All through the back roads of our little town, things are a-buzzing. Not exactly the bee variety but the tree variety of buzz. Maple trees to be specific, that is. It’s time for “sugaring.” I can sense the activity as I drive around. The enthusiasm for a ritual of spring has a rather festive feeling – even if there are no festivities of the formal matter. What’s actually going on is a very old-fashioned harvest.
The maple trees are being tapped by drilling a hole or two in the trunk of the tree. The sap that rises during the day as the temperature increases runs out the drilled holes and into a collecting vessel of some type. After the sap is collected, it’s taken back to the sugarhouse where the real excitement - if a bit slow and really low key - takes place.
Tucked away in back yards, in the middle of the woods, by the side of the road, are these funny little structures – all built by hand by someone. They’re called “sugar shacks.” Some are new, some are very old (the one pictured above was built by a long gone farmer in 1938 - it's still in use today by the Johnson Family). Sugar shacks are by no means fancy – basically a roof and wood sides covering a rectangular metal evaporating pan. Sometimes there is a recycled window or two. There are always shelves along the sides for the few supplies needed. Under the metal evaporating pan, there is a furnace for a source of heat. Some folks use oil but the traditional way to sugar is by heating the pan with wood in a furnace. There is always a vent of some sort for the steam to escape.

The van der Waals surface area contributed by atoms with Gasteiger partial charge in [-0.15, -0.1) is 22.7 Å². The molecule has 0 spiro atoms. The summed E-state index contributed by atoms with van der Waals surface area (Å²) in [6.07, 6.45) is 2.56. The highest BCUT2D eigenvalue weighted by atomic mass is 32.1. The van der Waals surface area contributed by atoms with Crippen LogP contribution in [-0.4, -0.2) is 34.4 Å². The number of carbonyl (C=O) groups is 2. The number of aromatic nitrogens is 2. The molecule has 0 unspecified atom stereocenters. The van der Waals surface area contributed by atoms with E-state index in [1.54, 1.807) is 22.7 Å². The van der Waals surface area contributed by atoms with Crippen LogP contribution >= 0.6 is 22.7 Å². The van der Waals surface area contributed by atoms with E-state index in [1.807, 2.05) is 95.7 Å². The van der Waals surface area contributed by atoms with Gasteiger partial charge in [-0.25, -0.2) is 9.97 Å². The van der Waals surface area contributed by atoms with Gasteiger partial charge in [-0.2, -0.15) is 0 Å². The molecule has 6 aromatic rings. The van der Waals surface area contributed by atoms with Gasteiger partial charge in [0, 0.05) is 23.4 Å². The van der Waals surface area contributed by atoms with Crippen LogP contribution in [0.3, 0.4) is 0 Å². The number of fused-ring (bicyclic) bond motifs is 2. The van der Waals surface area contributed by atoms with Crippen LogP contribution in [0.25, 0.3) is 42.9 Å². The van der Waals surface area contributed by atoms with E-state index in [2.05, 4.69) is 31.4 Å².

Sugar shacks are warm places – the closer you get to the evaporator, the warmer they are. You’ve got to be careful not to trip which makes taking little kids to some of these home grown operations a bit dicey. But little kids love anything sweet and so the pull of the maple syrup is undeniable. For me, the pull of the sugar shack is the tradition that began with the Native American Indians who taught the colonists how to make syrup out of water that comes out of trees.
A lot of townspeople I know, drive around town, checking to see “who’s boiling.” It's easy to spot - you look for a long plume of steam escaping into the blue sky. Then they stop in, catch up on a year’s worth of gossip, try not to distract the maple farmer too much for fear the sap will burn. There’s a fine line of done, or not done and you can’t leave the evaporator for a minute. Turn your back, and the whole batch can turn to char. The farmer stands there stirring, scooping, checking the consistency of the sap, seeing how close it is to syrup.
When it is just right, the syrup is released out the side of the evaporator. It’s pure gold – sweet and sticky. If you have never had real maple syrup, it’s one of the things you need to eat once in your life. It is nothing like that fake stuff they sell in the grocery store. Besides the normal uses like pancakes, I use it in marinades, to baste hams and pork, and in homemade bread as a substitute for sugar.
If you're looking to take a ride this weekend, check out the "sugar shacks" of western Massachusetts. Many are open to the public and offer all day breakfasts of pancakes, waffles, and sugar on snow.